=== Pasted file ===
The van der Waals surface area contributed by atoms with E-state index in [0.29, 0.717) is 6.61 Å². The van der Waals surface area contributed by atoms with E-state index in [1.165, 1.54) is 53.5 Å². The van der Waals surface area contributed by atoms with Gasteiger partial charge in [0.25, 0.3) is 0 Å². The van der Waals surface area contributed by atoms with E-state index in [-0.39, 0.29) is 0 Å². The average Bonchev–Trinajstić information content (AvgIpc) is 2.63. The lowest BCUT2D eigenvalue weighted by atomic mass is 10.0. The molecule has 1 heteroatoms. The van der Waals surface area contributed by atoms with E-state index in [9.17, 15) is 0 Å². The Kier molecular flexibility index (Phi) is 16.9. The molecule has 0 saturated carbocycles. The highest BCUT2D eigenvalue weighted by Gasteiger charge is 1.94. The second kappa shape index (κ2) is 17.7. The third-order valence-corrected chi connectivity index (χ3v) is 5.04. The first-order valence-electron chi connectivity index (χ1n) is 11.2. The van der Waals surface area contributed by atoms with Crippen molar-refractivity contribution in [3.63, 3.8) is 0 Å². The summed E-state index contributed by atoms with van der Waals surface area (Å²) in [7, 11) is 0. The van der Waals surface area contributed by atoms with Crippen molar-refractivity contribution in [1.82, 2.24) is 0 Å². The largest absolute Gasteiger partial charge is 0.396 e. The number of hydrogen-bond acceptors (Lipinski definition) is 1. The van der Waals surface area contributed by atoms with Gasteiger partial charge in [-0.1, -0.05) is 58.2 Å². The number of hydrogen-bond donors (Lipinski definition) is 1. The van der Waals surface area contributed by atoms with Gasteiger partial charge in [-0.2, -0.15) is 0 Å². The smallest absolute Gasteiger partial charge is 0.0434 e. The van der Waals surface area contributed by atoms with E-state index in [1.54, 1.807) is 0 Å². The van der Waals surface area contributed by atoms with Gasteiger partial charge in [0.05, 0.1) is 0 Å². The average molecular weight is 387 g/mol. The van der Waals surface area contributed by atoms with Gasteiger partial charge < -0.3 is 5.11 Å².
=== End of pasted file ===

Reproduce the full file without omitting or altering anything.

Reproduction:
The van der Waals surface area contributed by atoms with E-state index in [0.29, 0.717) is 6.61 Å². The van der Waals surface area contributed by atoms with E-state index in [1.165, 1.54) is 53.5 Å². The van der Waals surface area contributed by atoms with Gasteiger partial charge in [0.25, 0.3) is 0 Å². The van der Waals surface area contributed by atoms with E-state index in [-0.39, 0.29) is 0 Å². The average Bonchev–Trinajstić information content (AvgIpc) is 2.63. The lowest BCUT2D eigenvalue weighted by atomic mass is 10.0. The molecule has 1 heteroatoms. The van der Waals surface area contributed by atoms with E-state index in [9.17, 15) is 0 Å². The Kier molecular flexibility index (Phi) is 16.9. The molecule has 0 saturated carbocycles. The highest BCUT2D eigenvalue weighted by Gasteiger charge is 1.94. The second kappa shape index (κ2) is 17.7. The third-order valence-corrected chi connectivity index (χ3v) is 5.04. The first-order valence-electron chi connectivity index (χ1n) is 11.2. The van der Waals surface area contributed by atoms with Crippen molar-refractivity contribution in [3.63, 3.8) is 0 Å². The summed E-state index contributed by atoms with van der Waals surface area (Å²) in [7, 11) is 0. The van der Waals surface area contributed by atoms with Crippen molar-refractivity contribution in [1.82, 2.24) is 0 Å². The largest absolute Gasteiger partial charge is 0.396 e. The number of hydrogen-bond acceptors (Lipinski definition) is 1. The van der Waals surface area contributed by atoms with Gasteiger partial charge in [-0.1, -0.05) is 58.2 Å². The number of hydrogen-bond donors (Lipinski definition) is 1. The van der Waals surface area contributed by atoms with Gasteiger partial charge in [-0.2, -0.15) is 0 Å². The smallest absolute Gasteiger partial charge is 0.0434 e. The van der Waals surface area contributed by atoms with E-state index in [1.54, 1.807) is 0 Å². The van der Waals surface area contributed by atoms with Gasteiger partial charge in [0.05, 0.1) is 0 Å². The average molecular weight is 387 g/mol. The van der Waals surface area contributed by atoms with Gasteiger partial charge < -0.3 is 5.11 Å².